In short, we need strong foundational tools that are proven,  successful and work for everyone – from care providers, to their staff and to the families and residents/patients/clients they serve.

Pam Brandon is President/Founder of AGE-u-cate Training Institute and a passionate advocate for older adults and those who serve them.  She is the creator of the Dementia Live® Simulation and Empowerment Experience being embraced by caregivers worldwide.

 

 

 

Communication Skills Training Improves Dementia Care

Caring for people with dementia requires specialized communication skills training.  Unfortunately, healthcare professionals and family caregivers often receive little training to enable them to meet the communicative needs of people with dementia.

Research has shown that communication skills training in dementia care significantly improves the quality of life and well being of people with dementia and increases positive interactions in various care settings. Communication skills training shows significant impact on professional and family caregivers’ communication skills, competencies, and knowledge.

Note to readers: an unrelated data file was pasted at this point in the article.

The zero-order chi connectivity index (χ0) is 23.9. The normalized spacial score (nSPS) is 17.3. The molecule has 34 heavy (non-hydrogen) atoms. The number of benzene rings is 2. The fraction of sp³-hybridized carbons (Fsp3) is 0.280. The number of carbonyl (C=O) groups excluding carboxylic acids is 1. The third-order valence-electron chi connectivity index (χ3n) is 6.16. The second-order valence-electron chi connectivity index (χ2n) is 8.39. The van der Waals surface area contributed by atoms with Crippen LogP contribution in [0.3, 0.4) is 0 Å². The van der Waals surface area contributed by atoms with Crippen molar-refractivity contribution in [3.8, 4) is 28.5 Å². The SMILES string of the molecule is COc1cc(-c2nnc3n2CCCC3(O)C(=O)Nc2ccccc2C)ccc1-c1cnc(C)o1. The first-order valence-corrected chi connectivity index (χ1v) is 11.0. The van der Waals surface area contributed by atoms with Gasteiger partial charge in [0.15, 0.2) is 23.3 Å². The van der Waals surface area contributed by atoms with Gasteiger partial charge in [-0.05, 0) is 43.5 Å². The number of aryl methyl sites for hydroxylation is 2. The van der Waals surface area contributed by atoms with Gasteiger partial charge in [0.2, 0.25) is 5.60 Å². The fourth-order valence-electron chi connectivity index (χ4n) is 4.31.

As we look at the look at the vast growth taking place across the spectrum of those serving older adults,  in addition to the health and long-term care fields.  Communication skills training is being implemented by EMS professionals, Social Work, Case Management, Chaplains and Volunteer workers and to the broader community of those serving older adults in a wide variety of capacities.  Financial advisors, insurance personnel, retail, and banking are all seeing a rising need for communication skills training to better serve their older adult customer base that often is living with dementia or other cognitive impairments.